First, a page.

Lowering the Barriers of Laser Primary Calibration
While the ever lowering of uncertainty is the quixotic quest of the metrology industry, for certain laboratories the lowest possible uncertainty is a must.Of particular note are National Metrological Laboratories, Primary Standards Laboratories (often serving branches of the Armed Services or National Labs), Accelerometer Manufacturers (there are over 150 now) and Accelerometer Calibration System Manufacturers (where there are still only just a few…).Each of these organizations has a specialized metrology function in providing primary calibrations for accelerometers that will be used in precision accelerometer calibration systems as references or transfer standards as called out in ISO16063-21.In these cases, the best measurement uncertainties are needed because the reference, or transfer standard uncertainty, will be directly adding to the overall measurement uncertainty of the calibration system. This is critical since it is most often the single largest contributor to the system uncertainty.
While Laser Primary calibration of accelerometers is clearly the best technique for the lowest uncertainty, there have been a number of traditional barriers prohibiting some laboratories from obtaining a system.The foremost barrier is often the high cost of a laser primary accelerometer calibration system due in part to the component cost of the Laser Doppler Vibrometer at the core of the system.While some labs opt to make their own Laser Vibrometer, a commercially available one typically costs on the same order as a luxury automobile.The benefits of this type of laser include finished commercial packaging and the ability to work with non-cooperative (minimally reflective) targets. However, the single beam laser typically takes more time and labor cost in multiple positioning steps in order to follow the standard ISO16063-11.The standard recommends that the laser measurement should be aligned for 3 different measurement points around the base of the (accelerometer) sensor under test (SUT).Taking the do-it-yourself path in constructing one's own laser measurement system often saves hardware money up front, but can ultimately cost significantly more in total lifetime costs as there are complex optical setups and measurement system developments needed, as well as regular maintenance, and quality control.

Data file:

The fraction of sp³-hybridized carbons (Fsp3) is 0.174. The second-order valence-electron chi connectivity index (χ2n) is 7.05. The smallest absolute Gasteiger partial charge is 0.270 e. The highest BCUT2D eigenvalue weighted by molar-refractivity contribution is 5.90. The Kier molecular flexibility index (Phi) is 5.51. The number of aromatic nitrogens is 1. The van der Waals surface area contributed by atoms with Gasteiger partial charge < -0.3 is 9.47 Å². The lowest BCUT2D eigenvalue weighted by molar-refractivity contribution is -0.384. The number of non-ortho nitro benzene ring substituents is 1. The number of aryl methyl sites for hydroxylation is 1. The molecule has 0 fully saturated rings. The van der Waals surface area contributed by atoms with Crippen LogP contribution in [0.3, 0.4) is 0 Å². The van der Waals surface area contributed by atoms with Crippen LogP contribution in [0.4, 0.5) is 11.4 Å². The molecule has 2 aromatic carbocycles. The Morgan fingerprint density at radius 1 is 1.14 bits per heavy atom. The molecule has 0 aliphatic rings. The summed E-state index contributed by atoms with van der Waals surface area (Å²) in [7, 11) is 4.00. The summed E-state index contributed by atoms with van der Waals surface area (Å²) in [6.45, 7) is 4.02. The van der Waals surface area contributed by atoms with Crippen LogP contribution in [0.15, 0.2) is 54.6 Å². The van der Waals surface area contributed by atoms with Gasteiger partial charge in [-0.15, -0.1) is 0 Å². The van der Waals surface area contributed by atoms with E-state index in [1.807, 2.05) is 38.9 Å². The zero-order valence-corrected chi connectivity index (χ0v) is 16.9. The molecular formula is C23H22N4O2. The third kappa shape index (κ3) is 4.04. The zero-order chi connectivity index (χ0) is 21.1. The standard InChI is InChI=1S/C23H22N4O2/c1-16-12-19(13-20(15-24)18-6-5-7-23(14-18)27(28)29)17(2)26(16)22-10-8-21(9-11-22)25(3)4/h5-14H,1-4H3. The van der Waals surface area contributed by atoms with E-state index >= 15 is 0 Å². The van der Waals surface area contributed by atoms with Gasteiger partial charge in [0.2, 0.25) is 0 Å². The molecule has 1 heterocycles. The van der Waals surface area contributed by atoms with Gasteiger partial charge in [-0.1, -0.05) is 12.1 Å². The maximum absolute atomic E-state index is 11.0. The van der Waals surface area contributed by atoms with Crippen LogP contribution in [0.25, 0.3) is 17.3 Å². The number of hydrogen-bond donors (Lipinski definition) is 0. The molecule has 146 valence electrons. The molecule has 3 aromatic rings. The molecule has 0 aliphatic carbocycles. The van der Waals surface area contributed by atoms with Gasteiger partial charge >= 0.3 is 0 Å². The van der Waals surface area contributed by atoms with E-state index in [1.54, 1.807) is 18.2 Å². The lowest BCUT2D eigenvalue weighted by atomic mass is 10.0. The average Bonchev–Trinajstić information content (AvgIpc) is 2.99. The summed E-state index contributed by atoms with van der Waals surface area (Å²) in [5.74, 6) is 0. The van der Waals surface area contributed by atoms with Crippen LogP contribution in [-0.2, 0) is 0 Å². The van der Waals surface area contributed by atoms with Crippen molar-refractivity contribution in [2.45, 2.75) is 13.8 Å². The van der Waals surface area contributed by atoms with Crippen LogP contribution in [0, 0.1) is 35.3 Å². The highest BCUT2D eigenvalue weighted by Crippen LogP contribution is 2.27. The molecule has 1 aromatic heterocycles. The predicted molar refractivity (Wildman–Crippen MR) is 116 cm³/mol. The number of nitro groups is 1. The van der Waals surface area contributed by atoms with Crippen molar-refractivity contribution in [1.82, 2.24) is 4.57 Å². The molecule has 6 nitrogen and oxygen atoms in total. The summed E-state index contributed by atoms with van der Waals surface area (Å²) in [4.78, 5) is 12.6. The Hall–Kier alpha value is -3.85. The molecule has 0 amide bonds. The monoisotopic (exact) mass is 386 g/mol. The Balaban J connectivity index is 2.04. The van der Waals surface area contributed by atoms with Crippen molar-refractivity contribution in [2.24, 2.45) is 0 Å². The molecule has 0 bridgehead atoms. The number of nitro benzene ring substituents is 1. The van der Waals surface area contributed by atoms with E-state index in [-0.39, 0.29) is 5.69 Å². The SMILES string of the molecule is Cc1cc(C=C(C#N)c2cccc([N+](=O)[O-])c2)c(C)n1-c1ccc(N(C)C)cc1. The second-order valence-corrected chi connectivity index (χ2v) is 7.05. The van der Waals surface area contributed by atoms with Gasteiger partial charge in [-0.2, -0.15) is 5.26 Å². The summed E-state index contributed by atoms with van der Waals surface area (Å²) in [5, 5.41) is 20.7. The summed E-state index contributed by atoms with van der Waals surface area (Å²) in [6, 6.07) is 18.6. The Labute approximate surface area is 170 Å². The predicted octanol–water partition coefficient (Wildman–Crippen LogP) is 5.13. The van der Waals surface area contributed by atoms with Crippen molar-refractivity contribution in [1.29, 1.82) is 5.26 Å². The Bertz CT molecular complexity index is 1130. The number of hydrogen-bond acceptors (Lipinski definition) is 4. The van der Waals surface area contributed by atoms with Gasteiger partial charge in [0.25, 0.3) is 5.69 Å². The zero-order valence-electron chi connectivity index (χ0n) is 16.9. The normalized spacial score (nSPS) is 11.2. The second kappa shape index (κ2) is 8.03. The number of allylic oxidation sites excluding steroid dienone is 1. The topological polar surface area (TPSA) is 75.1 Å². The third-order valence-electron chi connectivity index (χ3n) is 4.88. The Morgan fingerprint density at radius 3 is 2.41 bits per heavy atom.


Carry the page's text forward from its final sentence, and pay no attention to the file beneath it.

As illustrated, the new laser primary accelerometer system also benefits from a multi-head and multi-pass beam operation that allows for the simultaneous measurement of four points around the base of the sensor under test.In addition to cutting the hardware costs, the simultaneous measurement operation also decreases the test time needed to laser calibrate an accelerometer by a factor of 3 compared to repositioning a single beam laser.The tradeoffs (needs cooperative surface reflection) in selecting the homodyne laser are easily overcome by mirroring the insert of a calibration grade precision air-bearing exciter.Some traditional technical papers also report that homodyne lasers have difficulties compared to heterodyne lasers (challenges like sensitivity to signal intensity and ambient light variation, inability to measure continuously and difficulty to align) but this is no longer the case in a new generation homodyne laser that has found thousands of uses in manufacturing metrology.This more economical, rugged, reliable (built from lasers designed to withstand plant floor metrology needs) system has been adapted for accelerometer calibration use and tested in proficiency comparisons to deliver uncertainties on par with traditional laser vibrometer primary calibration systems.Any National Metrology Laboratory, Primary Standards Laboratory or Accelerometer manufacturer can now step up to world class uncertainties at a fraction of the traditional costs.